Thursday, June 23, 2016

The Honey Bee Rant

So I don't hold a degree in etymology, agriculture or any other area that would label me a professional or able to speak on the science of  honey bee health as far as the academics are concerned. I only know what I see in my little part of the world and the data I see from other parts and then attempt to apply my observations to the best of my ability.

Of course this year so far I have been a lousy bee keeper but I must say my hives appear to be quite resilient and other than a few lost swarms and some missed honey the girls all seem to be doing well despite my complete neglect of them.

What gets me is the politics of the "Save the Bees" movement we have going on these days. In my opinion the so-called honey bees dying off movement is little more than a look into the heart of what is wrong with our culture today.

We have the well intentioned but easily fooled and mostly ignorant eco-freaks who are being manipulated by large scale corporate bee keeping outfits and joined by liberal multi-cultist and "native-ist" just to add a bit of their own politics into the thing.

Here's the deal. I am not saying that Neo-whatever herbicides are not a contributing factor but look at the state by state losses of honey bees and a peculiar trend seems to show that those states with the least amount of mono-crop agriculture and the greatest amounts of non-tillable land seem to suffer the least amount of honey bee losses.

Now ask yourself what is the single most widely planted crop in the US?  If you answered Corn you are the winner. Ya know what appeal Corn has to Honey Bees? About none. Wheat? Pretty much zero. Modern day Soybean hybrids... not much either.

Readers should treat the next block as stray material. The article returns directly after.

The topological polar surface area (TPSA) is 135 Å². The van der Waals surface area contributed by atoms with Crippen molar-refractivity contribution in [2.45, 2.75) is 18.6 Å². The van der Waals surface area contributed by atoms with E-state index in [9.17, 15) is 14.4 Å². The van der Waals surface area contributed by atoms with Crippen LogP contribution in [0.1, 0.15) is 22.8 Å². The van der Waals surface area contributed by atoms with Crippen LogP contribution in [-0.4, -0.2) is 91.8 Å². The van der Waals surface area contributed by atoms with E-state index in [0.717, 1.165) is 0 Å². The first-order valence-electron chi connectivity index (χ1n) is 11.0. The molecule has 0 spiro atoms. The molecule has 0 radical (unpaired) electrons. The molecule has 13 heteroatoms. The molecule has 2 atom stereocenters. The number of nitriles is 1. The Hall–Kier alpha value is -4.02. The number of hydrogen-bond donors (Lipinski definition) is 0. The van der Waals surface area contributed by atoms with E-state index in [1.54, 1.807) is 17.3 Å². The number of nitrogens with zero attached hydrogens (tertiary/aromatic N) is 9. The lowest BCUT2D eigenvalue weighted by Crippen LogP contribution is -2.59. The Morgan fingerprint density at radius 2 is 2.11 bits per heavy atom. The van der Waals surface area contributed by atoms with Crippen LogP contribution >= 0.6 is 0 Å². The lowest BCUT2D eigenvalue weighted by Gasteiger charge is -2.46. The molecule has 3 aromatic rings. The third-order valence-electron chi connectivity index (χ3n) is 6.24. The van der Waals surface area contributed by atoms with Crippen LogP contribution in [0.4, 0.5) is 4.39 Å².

Most of the crops that honey bees are required for that are being sprayed are also interestingly enough where you get the huge migratory bee companies trucking in 1000's of hives to pollinate for a few brief weeks then trucking those hives miles and miles to do it again. In the mean time ever seen a video of those large bee companies harvesting honey from those hives? It's wonder any bees are left after they are done.

Yet no one out there seems to ask the question that perhaps the modern day techniques of California style (because let's face it that's where most of this type of agriculture is practiced) mono-cropping and migratory mass bee keeping isn't having an effect as well.

Secondly. I make it a habit of finding out what my bees are foraging off of. Very little of it would be considered a cash crop honestly. My girls like the Clovers, ditch flowers and trees more than anything else. Yet year after year I see roadsides and wild areas full of Crown Vetch and clover crops killed off and replaced with so called "Native" grasses by the government urges on the eco-freak back to nature Native-ist types.

Wonder if that is having an effect?

Honey Bees as we know them evolved and adapted to a specific type and style of keeping, agriculture and terrain. Why does it surprise everyone so much that the further and faster we change to different types of those things the honey bees have a problem keeping up?